The World's Best Yacht-Rock Cover Band Is Having a Moment
Yacht Rock Revue is a polyester-clad tour de force built on the legacy of Toto and Lionel Richie
“Oh hey, I’m about to get on a cruise.”
No surprise that when we call Yacht Rock Revue frontman Nick Niespondziani, he and his bandmates are literally lining up to get on a boat to perform some ’70s and ’80s soft rock classics.
They’re not playing actual superyachts (“We don’t play a lot of those … not the super crazy ones, at least”), but for years the seven-piece Yacht Rock Revue has been spreading the gospel of Christopher Cross, Hall & Oates and Kenny Loggins to an increasingly large fanbase. A fervent one, too: a YRR show I attended in New York a few years back had a more engaged (and much scarier) crowd than any metal concert I’ve attended.
Surprisingly, in the midst of a yacht-rock renaissance and with an endless supply of adult-oriented ‘70s and ‘80s hits to cover, the group’s announced the release of their first album of original music. Still more surprising: Hot Dads in Tight Jeans (out today, and easily the best album title of the young decade) is really good. It’s smooth and sexy, a kind of 2020 take on soft rock that adds just enough modern flair (Air and Phoenix are apt comparisons). And it’s helmed by indie producer du jour Ben Allen (Gnarls Barkley, Animal Collective, Neon Indian).
We had a few words with Niespondziani just before his cruise took off. If you can’t find ’em on a boat, you can catch Yacht Rock Revue this spring headlining various halls, ballrooms and amphitheaters across the country.
InsideHook: Do you do a lot of these cruises?
Nick Niespondziani: Not that often. This is the sixth year we’ve done Sail Across the Sun with Train. Other cruises, some are fun, some are really weird. We did a Star Trek one, and the crowd was into it. The headliner was William Shatner, and everyone was my parents’ age.
You just put out Hot Dads in Tight Jeans, an album of new material. Were you just frustrated playing old hits?
We decided to do this about a year and a half ago. We all have side projects where we do original music; I have this psychedelic indie rock band called Indianapolis Jones [According to their Facebook post, they “sound like Tears for Fears, the Beatles and Beck”]. We just felt like the time was right. The biggest surprise is that the audience likes it — I thought they would all be headed to the bathroom during the new stuff. I guess I shouldn’t underestimate our fans.
Who is your audience nowadays?
It varies by city. Some skew younger, but it can range from 30- to 70-year-olds, and sometimes they bring their kids. Somebody ran into me the other day at the airport and told me their 16-year-old was a huge fan.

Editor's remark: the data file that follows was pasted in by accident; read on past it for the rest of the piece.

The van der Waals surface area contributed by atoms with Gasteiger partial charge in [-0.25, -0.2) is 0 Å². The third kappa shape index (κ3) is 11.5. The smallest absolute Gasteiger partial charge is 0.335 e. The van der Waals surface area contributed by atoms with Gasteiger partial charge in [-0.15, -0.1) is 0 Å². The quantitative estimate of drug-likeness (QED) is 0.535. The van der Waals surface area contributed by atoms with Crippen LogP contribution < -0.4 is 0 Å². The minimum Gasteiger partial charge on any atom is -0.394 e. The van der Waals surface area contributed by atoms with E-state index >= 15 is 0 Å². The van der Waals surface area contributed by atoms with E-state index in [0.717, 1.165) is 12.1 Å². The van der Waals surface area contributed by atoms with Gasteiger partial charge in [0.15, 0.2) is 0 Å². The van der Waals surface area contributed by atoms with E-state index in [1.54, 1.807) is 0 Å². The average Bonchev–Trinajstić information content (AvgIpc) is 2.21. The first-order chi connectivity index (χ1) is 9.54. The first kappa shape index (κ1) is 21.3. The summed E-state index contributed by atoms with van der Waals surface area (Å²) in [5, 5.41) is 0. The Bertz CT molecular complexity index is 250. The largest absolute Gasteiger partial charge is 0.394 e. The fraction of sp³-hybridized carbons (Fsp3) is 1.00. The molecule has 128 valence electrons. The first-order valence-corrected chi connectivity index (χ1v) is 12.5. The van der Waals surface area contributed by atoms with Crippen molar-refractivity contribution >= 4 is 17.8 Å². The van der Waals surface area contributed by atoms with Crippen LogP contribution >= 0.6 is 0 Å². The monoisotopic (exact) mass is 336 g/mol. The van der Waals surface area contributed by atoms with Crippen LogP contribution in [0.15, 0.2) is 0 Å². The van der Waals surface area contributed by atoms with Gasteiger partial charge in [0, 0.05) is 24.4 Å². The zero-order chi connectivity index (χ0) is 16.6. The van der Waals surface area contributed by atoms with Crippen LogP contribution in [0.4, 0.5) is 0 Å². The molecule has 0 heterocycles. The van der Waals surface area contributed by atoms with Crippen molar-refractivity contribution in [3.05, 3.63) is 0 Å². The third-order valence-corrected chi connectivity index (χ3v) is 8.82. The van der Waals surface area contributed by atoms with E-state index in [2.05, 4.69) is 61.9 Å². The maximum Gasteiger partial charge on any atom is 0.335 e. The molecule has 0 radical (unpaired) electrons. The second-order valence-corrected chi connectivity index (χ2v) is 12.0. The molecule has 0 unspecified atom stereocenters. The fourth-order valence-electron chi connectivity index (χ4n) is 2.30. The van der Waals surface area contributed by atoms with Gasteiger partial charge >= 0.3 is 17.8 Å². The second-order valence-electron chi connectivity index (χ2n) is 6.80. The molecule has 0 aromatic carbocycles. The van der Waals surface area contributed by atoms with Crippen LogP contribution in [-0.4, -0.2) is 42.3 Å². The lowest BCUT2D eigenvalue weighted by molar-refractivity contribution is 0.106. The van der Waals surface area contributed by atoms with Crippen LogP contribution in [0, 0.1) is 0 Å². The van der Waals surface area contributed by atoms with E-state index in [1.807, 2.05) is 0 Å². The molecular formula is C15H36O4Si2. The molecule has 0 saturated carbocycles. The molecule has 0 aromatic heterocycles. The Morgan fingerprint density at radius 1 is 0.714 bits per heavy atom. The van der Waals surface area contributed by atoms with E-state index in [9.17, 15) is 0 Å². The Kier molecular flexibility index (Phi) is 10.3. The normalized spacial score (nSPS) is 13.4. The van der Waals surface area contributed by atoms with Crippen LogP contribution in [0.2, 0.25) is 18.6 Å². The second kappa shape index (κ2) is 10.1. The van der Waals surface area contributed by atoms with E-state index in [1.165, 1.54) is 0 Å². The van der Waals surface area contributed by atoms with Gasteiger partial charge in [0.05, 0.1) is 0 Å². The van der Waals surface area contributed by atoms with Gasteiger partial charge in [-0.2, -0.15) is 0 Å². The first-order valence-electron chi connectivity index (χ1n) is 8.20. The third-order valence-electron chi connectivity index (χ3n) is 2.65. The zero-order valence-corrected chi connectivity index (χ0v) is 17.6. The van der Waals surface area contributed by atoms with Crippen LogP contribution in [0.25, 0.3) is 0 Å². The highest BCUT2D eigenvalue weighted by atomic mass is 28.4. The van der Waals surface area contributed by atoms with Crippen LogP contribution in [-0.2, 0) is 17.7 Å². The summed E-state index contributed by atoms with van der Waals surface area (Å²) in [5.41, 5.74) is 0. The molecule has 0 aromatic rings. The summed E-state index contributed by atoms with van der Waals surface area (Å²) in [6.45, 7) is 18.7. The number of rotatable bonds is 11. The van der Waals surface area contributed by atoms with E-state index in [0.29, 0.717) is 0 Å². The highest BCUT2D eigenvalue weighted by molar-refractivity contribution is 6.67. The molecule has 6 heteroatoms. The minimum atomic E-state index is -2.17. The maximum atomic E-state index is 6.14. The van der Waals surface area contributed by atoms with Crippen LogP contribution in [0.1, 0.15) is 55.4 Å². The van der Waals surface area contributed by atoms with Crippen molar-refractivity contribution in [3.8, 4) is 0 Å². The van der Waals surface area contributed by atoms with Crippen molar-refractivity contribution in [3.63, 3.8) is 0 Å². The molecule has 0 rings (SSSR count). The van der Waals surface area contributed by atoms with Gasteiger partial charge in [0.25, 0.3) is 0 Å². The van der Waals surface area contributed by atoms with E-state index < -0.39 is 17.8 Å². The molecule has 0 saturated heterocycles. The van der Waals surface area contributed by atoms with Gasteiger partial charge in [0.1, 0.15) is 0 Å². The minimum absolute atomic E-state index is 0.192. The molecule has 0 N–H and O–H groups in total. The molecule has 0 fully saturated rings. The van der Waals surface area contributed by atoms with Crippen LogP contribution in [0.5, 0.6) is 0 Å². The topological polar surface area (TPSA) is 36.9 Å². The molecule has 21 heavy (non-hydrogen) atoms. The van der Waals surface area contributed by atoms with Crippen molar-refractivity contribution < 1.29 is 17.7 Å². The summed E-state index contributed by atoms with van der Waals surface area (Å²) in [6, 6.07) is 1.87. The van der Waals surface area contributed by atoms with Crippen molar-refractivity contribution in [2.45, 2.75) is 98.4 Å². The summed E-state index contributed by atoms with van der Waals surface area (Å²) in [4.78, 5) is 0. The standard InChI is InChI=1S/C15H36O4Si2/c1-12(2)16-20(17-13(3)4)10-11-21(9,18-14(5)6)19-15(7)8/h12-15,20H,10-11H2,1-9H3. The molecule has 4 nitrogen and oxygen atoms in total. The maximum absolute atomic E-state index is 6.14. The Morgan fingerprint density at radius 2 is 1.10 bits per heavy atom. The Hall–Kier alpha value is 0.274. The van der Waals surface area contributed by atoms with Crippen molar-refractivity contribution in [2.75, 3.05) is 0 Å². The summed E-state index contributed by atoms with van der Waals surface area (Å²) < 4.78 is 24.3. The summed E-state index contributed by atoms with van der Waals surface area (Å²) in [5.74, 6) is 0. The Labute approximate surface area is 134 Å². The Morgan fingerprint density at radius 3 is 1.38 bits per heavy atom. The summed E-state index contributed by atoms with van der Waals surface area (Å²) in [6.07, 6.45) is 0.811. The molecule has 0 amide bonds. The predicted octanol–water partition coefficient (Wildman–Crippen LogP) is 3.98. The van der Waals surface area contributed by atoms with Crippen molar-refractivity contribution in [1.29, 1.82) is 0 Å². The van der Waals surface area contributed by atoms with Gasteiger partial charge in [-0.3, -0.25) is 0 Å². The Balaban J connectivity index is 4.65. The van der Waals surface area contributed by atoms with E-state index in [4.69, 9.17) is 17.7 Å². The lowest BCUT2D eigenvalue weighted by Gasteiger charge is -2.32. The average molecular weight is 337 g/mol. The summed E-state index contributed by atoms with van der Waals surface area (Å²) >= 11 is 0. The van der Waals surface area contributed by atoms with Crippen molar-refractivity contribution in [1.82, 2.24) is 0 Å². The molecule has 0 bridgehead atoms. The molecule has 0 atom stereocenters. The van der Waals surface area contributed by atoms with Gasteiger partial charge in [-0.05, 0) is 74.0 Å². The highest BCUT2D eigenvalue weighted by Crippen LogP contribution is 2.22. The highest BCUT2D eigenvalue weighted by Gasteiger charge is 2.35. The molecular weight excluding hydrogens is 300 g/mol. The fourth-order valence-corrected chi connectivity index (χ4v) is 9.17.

You were recognized? Are you wearing your yacht-rock gear in public?
It’s sneaking into my real life, but I tend to wear civilian clothes when I’m at the airport. But I guess my style is getting “yacht-ier.” Also, it was in Atlanta where I live. I’m the singer … I don’t know. It’s a real light level of fame.
Besides the sexy new stuff, are you working on any covers you haven’t done before?
We recently added in “Running With the Night” by Lionel Richie. Plus, “Benny and the Jets,” “Sweet Freedom” by Michael McDonald and “Georgy Porgy” by Toto. The great thing about our cover band is we’re not limited by a specific artist. We have thousands of songs to choose from.
Do you deserve any credit for the resurgence of Toto’s “Africa”? I think you’ve played it at every show I’ve seen.
I’ll take all the credit you want to give me! I think it was just a matter of yacht rock getting into the public consciousness, and we were rising up at the same time. It doesn’t matter what’s feeding what, we’ll just continue to ride the wave.
How modern can you push the yacht-rock thing when you’re doing covers?
Well, we’ve been pushing boundaries both ways, doing some late ’60s and early ’70s songs. We’ve been doing that song from Anchorman (“Afternoon Delight”), but we’ll go as late as Whitney Houston and Madonna.
The press release for your new record compared your original music to bands like Air and Phoenix. I was surprised at how accurate that descriptions is.
That’s my jam. I like psychedelic pop dance music, stuff like LCD Soundsystem, Air and Tame Impala. So it felt pretty natural, and it’s a bit of good luck that the sound is in vogue.
You ever play with those bands?
We have not. We usually play with a lot of old timers — I’ve sung “She’s Gone” with John Oates, for example, and a few times with Eddie Money before he passed. But I understand there’s a certain stigma around us as a cover band. All we ever ask is to give us one chance. Kenny Loggins was skeptical, but he eventually got it.
Do these artists hate being associated with the “yacht rock” label?
A few. Boz Scaggs was in Rolling Stone spouting off on yacht rock. He said he was a blues artist. And some artists we’ve approached, no amount of money would get them to have us as openers.
What can people expect on this new tour?
We’ve got our own lights now, just like the ones from the new “Step” video. We bought a few sets, a video wall and got some backup singers. Because there weren’t enough people on stage already.
What’s your wardrobe budget?
Everyone’s responsbile for their own costumes. I have an entire separate closet of polyester and bell-bottom jeans. I probably own 50 polyester shirts. It’s a deep bench.
For name alone, would you ever work with Lil Yachty?
He’s awesome! One of our buddies mixed his last record. It’d be a dream to work with him.
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